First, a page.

This is where it's possible to lose one's way. What seems dissonant in the tandem in fact isn't. It happens because Putin wants the balance that Medvedev provides. Not incidentally, Medvedev is content with this state of affairs as well. One way to understand Medvedev is as simply another expression of Putin -- that is, even if Putin stepped completely out of the picture, Medvedev would not turn Russia into bastion of liberalness. Rather, when Medvedev's Russia undoes some of the injustices in the country, "what might appear to be the dismantling of Putin's legacy is not a dismantling at all," the Moscow Times editorial board writes. It said:
Khodorkovsky, even if given parole for good behavior, will not be acquitted. Investigators might have found Politkovskaya's killer, but we are unlikely to ever know who ordered the murder. Ultra-nationalism is still not being fought outside the courtroom. And thousands of other murky cases -- such as the death of lawyer Sergei Magnitsky or the beating of Kommersant reporter Oleg Kashin -- have not been properly investigated. Most important, the power vertical, along with its creator, is as strong as ever. Medvedev may stay in the Kremlin without tackling these issues. But if a handful of high-profile cases is all that he has to offer in terms of political reforms, his second term in office will differ little from Putin's policy of status quo. A second Medvedev term might then be best described as 'modernized stagnation.'
Viktor Drachev AFP/Getty Images
During the Soviet period, Kazakhstan was a nuclear laboratory. As the United States did in Nevada, the Soviets carried out nuclear tests in the Kazakh city of Semipalatinsk and the neighboring town of Kurchatov. Over the last two decades, Kazakhstan has renounced its nuclear missiles, and in a celebrated 1994 mission called "Project Sapphire," shipped much of its enriched uranium to Oak Ridge, Tennessee. More recently, the United States has been flying drones over the test sites to surveil against terrorists or smugglers targeting still-remaining stores of plutonium or highly enriched uranium, according to a piece by the New York Times' Ellen Barry.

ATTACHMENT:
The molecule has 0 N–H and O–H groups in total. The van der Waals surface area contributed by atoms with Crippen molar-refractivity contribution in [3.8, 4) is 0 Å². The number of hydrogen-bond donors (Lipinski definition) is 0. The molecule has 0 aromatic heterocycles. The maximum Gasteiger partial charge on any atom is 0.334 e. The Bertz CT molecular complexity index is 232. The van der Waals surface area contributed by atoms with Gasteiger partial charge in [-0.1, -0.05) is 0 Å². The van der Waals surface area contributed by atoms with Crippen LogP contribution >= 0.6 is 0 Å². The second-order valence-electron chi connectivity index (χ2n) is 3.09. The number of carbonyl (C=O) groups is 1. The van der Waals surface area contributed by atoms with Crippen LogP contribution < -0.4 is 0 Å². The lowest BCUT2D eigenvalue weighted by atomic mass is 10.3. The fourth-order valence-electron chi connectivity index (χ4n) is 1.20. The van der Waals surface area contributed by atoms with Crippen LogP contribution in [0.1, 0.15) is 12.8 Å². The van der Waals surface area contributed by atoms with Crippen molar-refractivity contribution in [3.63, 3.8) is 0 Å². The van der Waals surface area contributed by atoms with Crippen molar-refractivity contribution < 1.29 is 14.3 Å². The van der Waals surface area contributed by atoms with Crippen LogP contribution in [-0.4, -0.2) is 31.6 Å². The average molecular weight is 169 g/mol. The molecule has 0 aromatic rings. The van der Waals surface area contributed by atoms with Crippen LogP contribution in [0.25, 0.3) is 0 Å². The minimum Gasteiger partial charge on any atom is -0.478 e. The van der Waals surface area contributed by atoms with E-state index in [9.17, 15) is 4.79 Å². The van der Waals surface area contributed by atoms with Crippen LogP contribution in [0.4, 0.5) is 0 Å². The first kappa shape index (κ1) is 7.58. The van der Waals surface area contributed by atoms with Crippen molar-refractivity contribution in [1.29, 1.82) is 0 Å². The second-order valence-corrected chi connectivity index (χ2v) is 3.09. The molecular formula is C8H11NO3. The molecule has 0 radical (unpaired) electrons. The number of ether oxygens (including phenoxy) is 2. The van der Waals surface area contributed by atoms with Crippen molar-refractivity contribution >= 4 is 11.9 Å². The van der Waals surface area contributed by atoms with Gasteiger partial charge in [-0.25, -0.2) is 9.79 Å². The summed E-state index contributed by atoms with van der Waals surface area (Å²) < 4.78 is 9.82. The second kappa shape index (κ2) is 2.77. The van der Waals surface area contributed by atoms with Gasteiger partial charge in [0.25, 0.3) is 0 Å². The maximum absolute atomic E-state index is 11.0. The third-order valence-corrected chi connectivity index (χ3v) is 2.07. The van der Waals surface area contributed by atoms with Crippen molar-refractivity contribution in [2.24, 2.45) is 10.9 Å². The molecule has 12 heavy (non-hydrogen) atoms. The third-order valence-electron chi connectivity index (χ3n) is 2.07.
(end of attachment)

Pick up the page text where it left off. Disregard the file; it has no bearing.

The disclosure about the U.S. surveillance is interesting. It's been clear for years that the states surrounding the Caspian Sea -- Azerbaijan, Kazakhstan and Turkmenistan -- are potential temptations for enterprising terrorists or criminal gangs.
Kazakhstan's old nuclear facilities and stores are among the inviting targets, though as discussed they have been the object of protective measures for many years. But what about the massive new oil facilities newly producing more than 1.5 million barrels of oil a day for BP, Chevron, ExxonMobil and others -- Azeri and Chirag in Azerbaijan, and Tengiz in Kazakhstan? The sea around Astrakhan -- a major port in southern Russia -- has more fields (pictured above).
These states have been free of terrorism. Part of that is their nature -- there is little radicalism in Central Asia and the southern Caucasus -- and there is a significant challenge, particularly in the case of Kazakhstan, crossing water or vast steppe. Yet there was an apparent suicide bombing in the important northern Kazakh oiltown of Aktobe last week (it is near the supergiant natural gas condensate field, Karachaganak), which while still under investigation means that no one can argue that an attack is wholly far-fetched.